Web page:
Coming back to El Salvador this year felt like a homecoming and a visit to a dear friend; the people and places have become familiar and intimate.
Our major project here is with the Ortiz, Mendez family who own Finca Talnamica and Natamaya; we’ve been in close contact with them for the past year discussing our plan for this year’s harvest. Our approach for 2012-13 has been to separate out as many lots as possible so that we can cup through the harvest and identify plots and lots of coffee that are exceptional. We’ve teamed up with Emilio Lopez of Cuatro M to facilitate the processing, lot tracking, and dry milling. As a result, the coffees this year are scoring higher and have better depth and complexity.
Beyond securing high quality lots, our aim for working directly with producers is to do our part to help coffee communities and to give back to those who make our delicious beverage possible. To that end, we’ll be launching a program this year in our cafes where $1 per bag of Natamaya coffee will go directly to a foundation to aid the community Canton Ojo de Agua. The remote community has a small school and we hope to help them convert the neighboring plot from a dry, uneven dirt field to a nice soccer field for the kids. As the project evolves, we’ll keep posting updates on our Facebook and Twitter pages.
Here are some pictures from our travels in El Sal:
Morning coffee up at the Finca Talnamica farm house
Farm manager Miguel Angel of Talnamica
The beautiful Finca Talnamica farmhouse where we stayed for several days.
Beautiful natural shading over the nursery at Talnamica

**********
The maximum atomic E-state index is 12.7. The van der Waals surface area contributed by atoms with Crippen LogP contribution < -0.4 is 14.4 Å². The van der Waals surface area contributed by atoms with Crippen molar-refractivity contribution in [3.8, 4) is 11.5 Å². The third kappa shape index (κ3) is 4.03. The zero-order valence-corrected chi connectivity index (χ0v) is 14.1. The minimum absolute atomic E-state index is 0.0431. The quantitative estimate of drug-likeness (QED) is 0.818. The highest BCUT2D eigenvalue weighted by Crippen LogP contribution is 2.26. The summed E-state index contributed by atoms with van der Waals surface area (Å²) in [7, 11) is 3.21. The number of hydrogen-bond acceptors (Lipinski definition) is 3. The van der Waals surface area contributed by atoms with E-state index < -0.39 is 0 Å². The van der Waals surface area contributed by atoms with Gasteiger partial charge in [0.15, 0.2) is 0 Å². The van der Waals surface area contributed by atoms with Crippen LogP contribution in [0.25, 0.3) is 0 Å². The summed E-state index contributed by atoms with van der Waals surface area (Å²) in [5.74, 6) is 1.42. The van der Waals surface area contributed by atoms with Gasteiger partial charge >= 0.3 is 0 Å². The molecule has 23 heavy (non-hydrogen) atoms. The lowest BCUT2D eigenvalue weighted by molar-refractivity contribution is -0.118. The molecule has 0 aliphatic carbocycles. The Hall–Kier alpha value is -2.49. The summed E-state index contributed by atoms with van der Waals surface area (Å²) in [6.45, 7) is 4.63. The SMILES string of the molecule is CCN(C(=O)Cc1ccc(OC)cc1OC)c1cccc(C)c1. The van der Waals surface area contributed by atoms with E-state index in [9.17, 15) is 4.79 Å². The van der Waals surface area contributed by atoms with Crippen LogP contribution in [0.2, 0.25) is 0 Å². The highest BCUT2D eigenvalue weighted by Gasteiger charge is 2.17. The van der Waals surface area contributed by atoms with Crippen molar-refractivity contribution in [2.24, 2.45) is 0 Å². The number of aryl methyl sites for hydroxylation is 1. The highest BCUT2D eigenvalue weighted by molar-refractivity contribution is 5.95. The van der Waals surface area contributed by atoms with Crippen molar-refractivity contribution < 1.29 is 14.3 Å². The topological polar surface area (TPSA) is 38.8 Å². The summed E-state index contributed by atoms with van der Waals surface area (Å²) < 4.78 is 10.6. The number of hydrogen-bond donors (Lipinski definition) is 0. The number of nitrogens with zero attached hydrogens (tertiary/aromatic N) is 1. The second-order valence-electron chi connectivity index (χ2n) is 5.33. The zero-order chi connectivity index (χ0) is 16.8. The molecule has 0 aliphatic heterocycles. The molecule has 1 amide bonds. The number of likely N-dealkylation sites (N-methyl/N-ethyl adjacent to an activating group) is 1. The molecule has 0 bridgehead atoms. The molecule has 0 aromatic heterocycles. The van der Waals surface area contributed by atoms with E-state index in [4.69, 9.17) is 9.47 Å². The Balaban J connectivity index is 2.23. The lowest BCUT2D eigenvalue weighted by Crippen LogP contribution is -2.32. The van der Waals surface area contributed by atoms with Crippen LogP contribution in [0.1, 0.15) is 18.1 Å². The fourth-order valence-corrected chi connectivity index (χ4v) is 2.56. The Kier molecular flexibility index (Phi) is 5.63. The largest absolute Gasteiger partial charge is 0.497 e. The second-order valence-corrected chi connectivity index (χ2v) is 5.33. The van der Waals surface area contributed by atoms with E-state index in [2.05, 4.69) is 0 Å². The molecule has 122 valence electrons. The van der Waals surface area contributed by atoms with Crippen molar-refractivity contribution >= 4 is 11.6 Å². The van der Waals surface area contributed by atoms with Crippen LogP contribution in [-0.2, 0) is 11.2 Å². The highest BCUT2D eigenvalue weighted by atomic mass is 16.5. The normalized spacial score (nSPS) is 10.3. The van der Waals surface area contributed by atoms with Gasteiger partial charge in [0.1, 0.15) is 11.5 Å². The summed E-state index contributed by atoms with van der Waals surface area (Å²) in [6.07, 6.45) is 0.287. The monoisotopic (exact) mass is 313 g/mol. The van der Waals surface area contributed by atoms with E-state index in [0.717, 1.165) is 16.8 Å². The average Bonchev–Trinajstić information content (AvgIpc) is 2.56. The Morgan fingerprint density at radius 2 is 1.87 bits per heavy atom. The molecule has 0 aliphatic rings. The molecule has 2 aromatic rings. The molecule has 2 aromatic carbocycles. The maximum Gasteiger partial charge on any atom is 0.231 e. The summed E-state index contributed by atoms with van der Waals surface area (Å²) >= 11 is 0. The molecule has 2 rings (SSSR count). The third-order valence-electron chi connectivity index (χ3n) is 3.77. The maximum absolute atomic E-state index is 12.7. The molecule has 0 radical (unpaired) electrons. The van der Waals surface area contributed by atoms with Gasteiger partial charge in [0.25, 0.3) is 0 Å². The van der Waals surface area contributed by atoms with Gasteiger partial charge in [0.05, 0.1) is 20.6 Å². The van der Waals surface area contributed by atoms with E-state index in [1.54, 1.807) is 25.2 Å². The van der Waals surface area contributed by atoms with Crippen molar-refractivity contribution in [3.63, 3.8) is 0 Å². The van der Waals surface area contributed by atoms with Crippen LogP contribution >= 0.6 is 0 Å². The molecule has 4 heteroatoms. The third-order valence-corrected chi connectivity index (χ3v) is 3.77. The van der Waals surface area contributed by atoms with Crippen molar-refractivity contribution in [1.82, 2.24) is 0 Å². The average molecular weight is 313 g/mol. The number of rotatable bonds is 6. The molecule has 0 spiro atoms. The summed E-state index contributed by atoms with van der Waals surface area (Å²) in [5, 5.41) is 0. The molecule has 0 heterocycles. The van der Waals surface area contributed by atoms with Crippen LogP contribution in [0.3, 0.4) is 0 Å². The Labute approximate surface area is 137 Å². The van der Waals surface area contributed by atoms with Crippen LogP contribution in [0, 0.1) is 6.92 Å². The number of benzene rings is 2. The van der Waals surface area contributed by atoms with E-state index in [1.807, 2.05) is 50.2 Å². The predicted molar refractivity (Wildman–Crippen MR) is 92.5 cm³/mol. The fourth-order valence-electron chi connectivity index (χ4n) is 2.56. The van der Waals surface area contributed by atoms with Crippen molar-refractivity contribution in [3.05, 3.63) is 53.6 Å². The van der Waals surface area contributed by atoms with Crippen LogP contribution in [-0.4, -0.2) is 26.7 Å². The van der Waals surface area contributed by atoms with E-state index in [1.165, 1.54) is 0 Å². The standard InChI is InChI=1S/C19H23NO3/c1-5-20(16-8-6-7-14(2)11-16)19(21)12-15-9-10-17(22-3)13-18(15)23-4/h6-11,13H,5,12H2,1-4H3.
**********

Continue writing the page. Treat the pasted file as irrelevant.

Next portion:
Driving through Juayua on our way to Cuatro M and Natamaya
The ‘curtains’ used as windbreakers in El Sal
In Rene Linares’s garden near Finca Natamaya. Rene is a powerhouse for helping the community move forward and was extremely hospitable and gracious during our visit.
The man behind Cuatro M beneficio and Finca El Manzano, Emilio Lopez, looks over his farm as he talks with us about our project.
Bathrooms by the school in Canton Ojo de Agua by Natamaya.
The site we plan to help convert to a soccer field.
One of my biggest takeaway feelings from El Salvador has been how hard-working, kind and compassionate the people are.
At Talnamica, Tita overees the home and cooking, but for us she also did so much more. I came down with a stomach bug on Sunday and she looked after my every need to make sure I recovered quickly. She also washed our clothes and boiled water for us to bathe with. I decided to start calling her ‘Tía Tita,’ which means ‘Aunt Tita’ in Spanish because she’s just so amazing (she’s also one hell of a cook).
At Cuatro M Emilio and his staff let us into their space and assured us time and time again that it was our house to use as we needed. I roasted 27 batches on his roaster, his staff Jasmin and Diego set up cuppings for us, Emilio gave us his precious time to tour the facility and chat with us about our goals and ideas. I’m so grateful for their hospitality; our trip wouldn’t have been the same without it.
Mayita, daughter of Herman and Nena Ortiz who own Finca Natamaya, spent all 5 of our El Sal days with us visiting farms, helping us navigate, and sharing her homes with us. We wrapped up our stay in El Sal with a beautiful day at the beach at her aunt’s house that replenished our energy and further cemented our friendship and professional bond.
Great quality, sustainable coffee is all about collaboration and cooperation. So many things have to line up for the harvest to work well, for people to remain happy, and for everyone to see the common goal. I’m so grateful for our producer partners here and can’t wait to share their hard work with our customers and staff.
Director of Coffee